06-22-2006, 12:10 PM
Mike Riehle When doing ukemi, "natural" responses often aren't......

very thoughtful and helpful. explains some of my current issues with aikido 'as practiced'


Joe Bowen
06-23-2006, 04:46 AM
I have a small problem with the term "counterintuitive". People throw this term around a lot but I don't think many really understand the implication of what they are saying (or writing).

Let me begin with a bit of a disclaimer, this is by no means any type of attack on Patrick's post, just a comment on the use of the word "counterintuitive" which if you bear with my long-winded manner of presentation actually relates to the topic at hand.

If you throw a cat out the second story window (I'm not advocating animal cruelty, and don't specifically recommend that anyone actually conduct this experiment, this is meant purely anecdotally), it somehow manages to land on its feet. The cat's reaction is not intuitive, it's instinctual.

Intuition has to do with knowing something without knowing how you know; it has to do with perception and awareness. Aikido is all about intuition. There is nothing counterintuitive about Ukemi or Nage waza. You have to be intuitive to know where you are going and what is happening to you or around you.

Instinct is about reacting to external stimuli without cognitive functions. It is both inherent and learned. Aikido is all about instinct; specifically, understanding our own instinctive responses to our intuitive knowledge, and changing them to better suit ourselves.

Most of our perceived "natural" responses are actually learn instinctual behavior. Think about this, the first time you were ever pushed, you most likely just fell down. You didn't push back, because you most likely were only 1 or 2 years old at the time. Now, though the immediate reaction, is to push back. If instinct is 100% purely, naturally inherent and ingrained in us since birth, the first time you got pushed, you would have pushed back. Knock a baby over (again not advocating child abuse here), it doesn't try to break its fall by locking its arms out. It just falls down. That's why children hit their heads rather than break their little arms or collar bones. However; over time, we learn the value of trying to "catch" ourselves during the fall and learn to try and "brace" ourselves against the impact. That's part of the reason why adults tend to break.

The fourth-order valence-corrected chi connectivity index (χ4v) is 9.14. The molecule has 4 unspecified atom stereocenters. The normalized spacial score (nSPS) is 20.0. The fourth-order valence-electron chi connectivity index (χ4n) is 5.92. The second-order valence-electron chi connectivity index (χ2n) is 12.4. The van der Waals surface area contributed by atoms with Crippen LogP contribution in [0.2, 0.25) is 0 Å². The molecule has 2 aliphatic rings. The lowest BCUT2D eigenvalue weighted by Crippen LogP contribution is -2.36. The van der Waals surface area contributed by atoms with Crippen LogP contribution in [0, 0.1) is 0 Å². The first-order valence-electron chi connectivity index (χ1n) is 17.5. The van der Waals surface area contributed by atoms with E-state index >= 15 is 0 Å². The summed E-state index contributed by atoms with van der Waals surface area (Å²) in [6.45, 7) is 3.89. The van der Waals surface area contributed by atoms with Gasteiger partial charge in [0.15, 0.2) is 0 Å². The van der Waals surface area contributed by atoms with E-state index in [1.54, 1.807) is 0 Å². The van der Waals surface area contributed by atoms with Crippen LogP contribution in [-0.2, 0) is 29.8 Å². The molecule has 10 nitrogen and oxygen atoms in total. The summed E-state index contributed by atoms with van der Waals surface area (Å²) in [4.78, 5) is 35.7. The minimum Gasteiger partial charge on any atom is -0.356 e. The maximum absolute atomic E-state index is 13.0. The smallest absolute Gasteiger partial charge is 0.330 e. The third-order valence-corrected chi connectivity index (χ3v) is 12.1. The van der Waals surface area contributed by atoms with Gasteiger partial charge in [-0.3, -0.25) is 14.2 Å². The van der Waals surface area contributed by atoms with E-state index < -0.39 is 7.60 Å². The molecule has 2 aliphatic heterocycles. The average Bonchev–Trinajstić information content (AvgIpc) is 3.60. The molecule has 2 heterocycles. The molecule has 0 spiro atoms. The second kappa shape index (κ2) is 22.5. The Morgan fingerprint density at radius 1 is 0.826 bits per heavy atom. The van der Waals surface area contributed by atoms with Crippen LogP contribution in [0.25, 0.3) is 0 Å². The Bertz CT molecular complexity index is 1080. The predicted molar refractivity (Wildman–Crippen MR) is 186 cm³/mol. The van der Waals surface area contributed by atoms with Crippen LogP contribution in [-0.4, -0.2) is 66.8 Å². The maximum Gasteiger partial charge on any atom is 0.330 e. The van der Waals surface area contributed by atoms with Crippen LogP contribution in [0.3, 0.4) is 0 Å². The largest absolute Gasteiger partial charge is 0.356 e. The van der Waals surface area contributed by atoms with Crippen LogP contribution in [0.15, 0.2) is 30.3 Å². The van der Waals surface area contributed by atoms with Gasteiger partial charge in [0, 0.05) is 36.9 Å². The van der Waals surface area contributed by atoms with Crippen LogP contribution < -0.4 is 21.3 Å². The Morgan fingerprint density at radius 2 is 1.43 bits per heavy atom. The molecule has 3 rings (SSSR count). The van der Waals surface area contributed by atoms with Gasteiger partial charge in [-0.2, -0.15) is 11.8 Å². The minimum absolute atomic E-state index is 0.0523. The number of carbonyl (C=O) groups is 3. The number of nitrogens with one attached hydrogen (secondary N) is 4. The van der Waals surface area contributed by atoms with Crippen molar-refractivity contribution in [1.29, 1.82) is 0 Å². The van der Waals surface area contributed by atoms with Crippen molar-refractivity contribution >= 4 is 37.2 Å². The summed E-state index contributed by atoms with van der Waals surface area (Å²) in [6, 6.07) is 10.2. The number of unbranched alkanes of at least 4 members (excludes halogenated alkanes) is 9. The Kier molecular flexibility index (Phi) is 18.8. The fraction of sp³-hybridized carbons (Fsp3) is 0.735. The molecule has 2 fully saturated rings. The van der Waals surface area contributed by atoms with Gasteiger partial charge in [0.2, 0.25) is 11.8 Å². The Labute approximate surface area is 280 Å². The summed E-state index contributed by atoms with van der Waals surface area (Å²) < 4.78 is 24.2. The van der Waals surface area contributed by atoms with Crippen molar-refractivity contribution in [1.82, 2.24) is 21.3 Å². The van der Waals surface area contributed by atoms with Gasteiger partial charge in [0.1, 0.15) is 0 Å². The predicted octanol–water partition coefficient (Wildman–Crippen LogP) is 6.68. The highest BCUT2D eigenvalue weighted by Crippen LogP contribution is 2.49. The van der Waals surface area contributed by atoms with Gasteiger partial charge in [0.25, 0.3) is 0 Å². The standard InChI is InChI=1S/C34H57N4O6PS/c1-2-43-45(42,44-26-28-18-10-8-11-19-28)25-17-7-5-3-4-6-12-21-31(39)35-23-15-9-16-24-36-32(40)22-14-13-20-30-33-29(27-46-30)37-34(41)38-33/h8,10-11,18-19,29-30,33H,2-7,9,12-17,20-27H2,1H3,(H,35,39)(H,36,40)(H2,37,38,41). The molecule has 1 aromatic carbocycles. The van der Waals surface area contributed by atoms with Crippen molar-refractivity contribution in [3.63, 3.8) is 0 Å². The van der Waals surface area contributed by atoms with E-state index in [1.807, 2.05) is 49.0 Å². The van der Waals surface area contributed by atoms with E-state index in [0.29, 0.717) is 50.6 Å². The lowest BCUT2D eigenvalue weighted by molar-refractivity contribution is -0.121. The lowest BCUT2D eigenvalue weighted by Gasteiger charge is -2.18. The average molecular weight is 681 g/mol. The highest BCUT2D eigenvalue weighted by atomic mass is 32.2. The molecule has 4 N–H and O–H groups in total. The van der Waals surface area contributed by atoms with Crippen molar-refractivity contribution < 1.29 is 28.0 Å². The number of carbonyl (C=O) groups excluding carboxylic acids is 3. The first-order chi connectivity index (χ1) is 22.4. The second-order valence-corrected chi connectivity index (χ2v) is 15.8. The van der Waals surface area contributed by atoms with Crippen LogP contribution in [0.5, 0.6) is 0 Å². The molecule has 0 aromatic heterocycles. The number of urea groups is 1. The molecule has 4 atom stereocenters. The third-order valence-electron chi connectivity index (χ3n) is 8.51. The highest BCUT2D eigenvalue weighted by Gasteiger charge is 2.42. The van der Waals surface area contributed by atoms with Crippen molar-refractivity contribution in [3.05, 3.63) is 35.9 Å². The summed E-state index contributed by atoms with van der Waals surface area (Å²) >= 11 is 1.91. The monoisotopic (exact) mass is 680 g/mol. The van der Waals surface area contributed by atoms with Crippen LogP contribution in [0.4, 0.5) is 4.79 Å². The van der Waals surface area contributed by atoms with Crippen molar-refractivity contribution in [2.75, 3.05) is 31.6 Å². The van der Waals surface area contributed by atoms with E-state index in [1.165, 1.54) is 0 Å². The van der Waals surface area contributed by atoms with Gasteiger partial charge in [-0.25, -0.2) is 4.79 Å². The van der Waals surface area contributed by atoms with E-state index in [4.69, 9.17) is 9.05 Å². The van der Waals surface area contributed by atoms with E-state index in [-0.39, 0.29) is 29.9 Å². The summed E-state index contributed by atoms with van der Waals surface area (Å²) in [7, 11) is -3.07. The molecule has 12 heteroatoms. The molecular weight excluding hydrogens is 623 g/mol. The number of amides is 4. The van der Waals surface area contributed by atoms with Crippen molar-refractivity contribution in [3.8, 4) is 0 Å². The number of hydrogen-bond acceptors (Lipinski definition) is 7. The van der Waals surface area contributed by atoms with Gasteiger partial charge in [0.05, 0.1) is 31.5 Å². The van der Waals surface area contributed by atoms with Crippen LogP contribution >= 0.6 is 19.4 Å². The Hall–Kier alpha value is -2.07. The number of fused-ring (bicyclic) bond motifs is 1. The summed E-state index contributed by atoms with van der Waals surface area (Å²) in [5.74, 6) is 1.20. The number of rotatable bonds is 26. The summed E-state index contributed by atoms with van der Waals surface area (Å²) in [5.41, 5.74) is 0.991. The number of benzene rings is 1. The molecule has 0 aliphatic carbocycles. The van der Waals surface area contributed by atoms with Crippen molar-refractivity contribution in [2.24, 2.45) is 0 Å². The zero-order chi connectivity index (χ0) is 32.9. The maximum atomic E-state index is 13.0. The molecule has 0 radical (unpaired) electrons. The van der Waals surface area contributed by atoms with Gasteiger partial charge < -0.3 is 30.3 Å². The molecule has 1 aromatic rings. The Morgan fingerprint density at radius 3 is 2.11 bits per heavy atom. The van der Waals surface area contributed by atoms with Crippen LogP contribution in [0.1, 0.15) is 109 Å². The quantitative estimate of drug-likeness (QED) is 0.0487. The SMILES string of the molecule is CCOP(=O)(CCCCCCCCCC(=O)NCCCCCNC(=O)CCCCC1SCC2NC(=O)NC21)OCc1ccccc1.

What we often believe is an unlearned, "natural" response or behavior is often not. That is why in most martial arts you have to "unlearn what you have learned" in order to progress. This is apparent in many other aspects of life as well as just the physical.

An open mind, open heart, relaxed posture with keen awareness gives us the truest form of our natural state, and it is only from there that we generate our most "natural" responses. But 99.99999% of us have never been there since we were babies.....


06-23-2006, 01:24 PM
I have a small problem with the term "counterintuitive". People throw this term around a lot but I don't think many really understand the implication of what they are saying (or writing).

Well, I think you may be splitting hairs a bit, but a good post, in general. The thing about semantics and etymology is that ignoring it causes misunderstandings, discussing it causes misunderstandings and not thinking about it at all causes a complete breakdown in communication.

Your distinction between instinct and intuition is a good one.

On the whole, your post supports the idea that it's worthwhile to realize what your "learned instincts" are. I think this would apply in any endeavor, not just Aikido.

Lorien Lowe
06-23-2006, 02:35 PM

First I have to turn the higher part of my brain "off" to get myself to attack someone (especially a teacher) honestly. After that, everything flows and I have fun - but I go in knowing I'm doomed.


Patrick Crane
06-23-2006, 05:31 PM
Thanks Joseph for looking closer at the word "counterintuitive."
I think it's great to really look at words and think about what they mean and what people tend to mean by them.
I guess by "counterintuitive" I sort of just meant "feels weird"....to attack someone in a way that I know will leave me off balance and vulnerable...knowing nage fully intends to exploit that.

But then, maybe the fact that attacking in such a way feels weird to me now represents a baby step of development in aikido learning.
Maybe by studying aikido I've been learning by negative (reverse) example how to be a smarter attacker by practicing how NOT to attack.

(Kinda like that book "Websites That Suck" where you learn good web design by looking at examples of really crappy web sites.)

If I were in a "situation" today...where I actually had to attack someone in the real world, from studying aikido I would know:
1. Try to disguise the true nature of my attack for as long as possible (NOT clear, NOT committed).
2. Do not sacrifice my own balance.
3. Do not try to grab...lapel, shoulder, wrist, etc.

Thanks again